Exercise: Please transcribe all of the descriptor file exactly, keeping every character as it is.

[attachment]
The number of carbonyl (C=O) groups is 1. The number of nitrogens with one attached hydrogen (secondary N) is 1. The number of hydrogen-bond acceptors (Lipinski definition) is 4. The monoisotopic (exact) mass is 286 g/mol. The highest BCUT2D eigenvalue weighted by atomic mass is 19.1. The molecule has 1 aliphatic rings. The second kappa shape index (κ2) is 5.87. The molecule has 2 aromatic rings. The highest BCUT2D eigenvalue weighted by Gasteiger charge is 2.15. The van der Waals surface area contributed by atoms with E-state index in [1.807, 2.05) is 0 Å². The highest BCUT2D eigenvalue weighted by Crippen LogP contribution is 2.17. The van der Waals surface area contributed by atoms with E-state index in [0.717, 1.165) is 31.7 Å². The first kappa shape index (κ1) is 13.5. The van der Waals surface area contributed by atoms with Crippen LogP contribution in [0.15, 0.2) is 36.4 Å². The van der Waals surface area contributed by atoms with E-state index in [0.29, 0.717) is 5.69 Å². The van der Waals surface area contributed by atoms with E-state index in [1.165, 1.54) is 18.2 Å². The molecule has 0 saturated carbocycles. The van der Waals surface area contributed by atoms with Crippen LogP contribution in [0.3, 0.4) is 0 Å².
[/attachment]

The number of carbonyl (C=O) groups is 1. The number of nitrogens with one attached hydrogen (secondary N) is 1. The number of hydrogen-bond acceptors (Lipinski definition) is 4. The monoisotopic (exact) mass is 286 g/mol. The highest BCUT2D eigenvalue weighted by atomic mass is 19.1. The molecule has 1 aliphatic rings. The second kappa shape index (κ2) is 5.87. The molecule has 2 aromatic rings. The highest BCUT2D eigenvalue weighted by Gasteiger charge is 2.15. The van der Waals surface area contributed by atoms with E-state index in [1.807, 2.05) is 0 Å². The highest BCUT2D eigenvalue weighted by Crippen LogP contribution is 2.17. The van der Waals surface area contributed by atoms with E-state index in [0.717, 1.165) is 31.7 Å². The first kappa shape index (κ1) is 13.5. The van der Waals surface area contributed by atoms with Crippen LogP contribution in [0.15, 0.2) is 36.4 Å². The van der Waals surface area contributed by atoms with E-state index in [0.29, 0.717) is 5.69 Å². The van der Waals surface area contributed by atoms with E-state index in [1.165, 1.54) is 18.2 Å². The molecule has 0 saturated carbocycles. The van der Waals surface area contributed by atoms with Crippen LogP contribution in [0.3, 0.4) is 0 Å².